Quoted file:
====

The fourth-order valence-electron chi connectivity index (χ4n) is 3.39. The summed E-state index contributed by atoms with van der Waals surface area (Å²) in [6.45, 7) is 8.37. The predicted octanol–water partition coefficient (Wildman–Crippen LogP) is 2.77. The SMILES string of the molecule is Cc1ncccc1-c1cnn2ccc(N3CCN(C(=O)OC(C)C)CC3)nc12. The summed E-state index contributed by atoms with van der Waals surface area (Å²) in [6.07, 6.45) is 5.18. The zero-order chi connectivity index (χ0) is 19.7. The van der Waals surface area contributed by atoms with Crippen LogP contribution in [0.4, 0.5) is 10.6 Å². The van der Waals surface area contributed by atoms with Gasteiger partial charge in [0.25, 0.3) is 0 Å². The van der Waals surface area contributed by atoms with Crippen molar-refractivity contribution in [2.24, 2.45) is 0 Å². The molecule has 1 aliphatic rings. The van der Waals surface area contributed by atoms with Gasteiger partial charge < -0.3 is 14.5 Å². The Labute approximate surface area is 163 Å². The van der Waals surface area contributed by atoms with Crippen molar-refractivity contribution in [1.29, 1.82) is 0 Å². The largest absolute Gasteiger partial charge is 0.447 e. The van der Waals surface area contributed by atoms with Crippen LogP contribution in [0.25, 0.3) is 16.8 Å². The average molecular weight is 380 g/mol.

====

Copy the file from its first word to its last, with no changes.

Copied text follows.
The fourth-order valence-electron chi connectivity index (χ4n) is 3.39. The summed E-state index contributed by atoms with van der Waals surface area (Å²) in [6.45, 7) is 8.37. The predicted octanol–water partition coefficient (Wildman–Crippen LogP) is 2.77. The SMILES string of the molecule is Cc1ncccc1-c1cnn2ccc(N3CCN(C(=O)OC(C)C)CC3)nc12. The summed E-state index contributed by atoms with van der Waals surface area (Å²) in [6.07, 6.45) is 5.18. The zero-order chi connectivity index (χ0) is 19.7. The van der Waals surface area contributed by atoms with Crippen LogP contribution in [0.4, 0.5) is 10.6 Å². The van der Waals surface area contributed by atoms with Gasteiger partial charge in [0.25, 0.3) is 0 Å². The van der Waals surface area contributed by atoms with Crippen molar-refractivity contribution in [2.24, 2.45) is 0 Å². The molecule has 1 aliphatic rings. The van der Waals surface area contributed by atoms with Gasteiger partial charge < -0.3 is 14.5 Å². The Labute approximate surface area is 163 Å². The van der Waals surface area contributed by atoms with Crippen molar-refractivity contribution in [1.29, 1.82) is 0 Å². The largest absolute Gasteiger partial charge is 0.447 e. The van der Waals surface area contributed by atoms with Crippen LogP contribution in [0.25, 0.3) is 16.8 Å². The average molecular weight is 380 g/mol.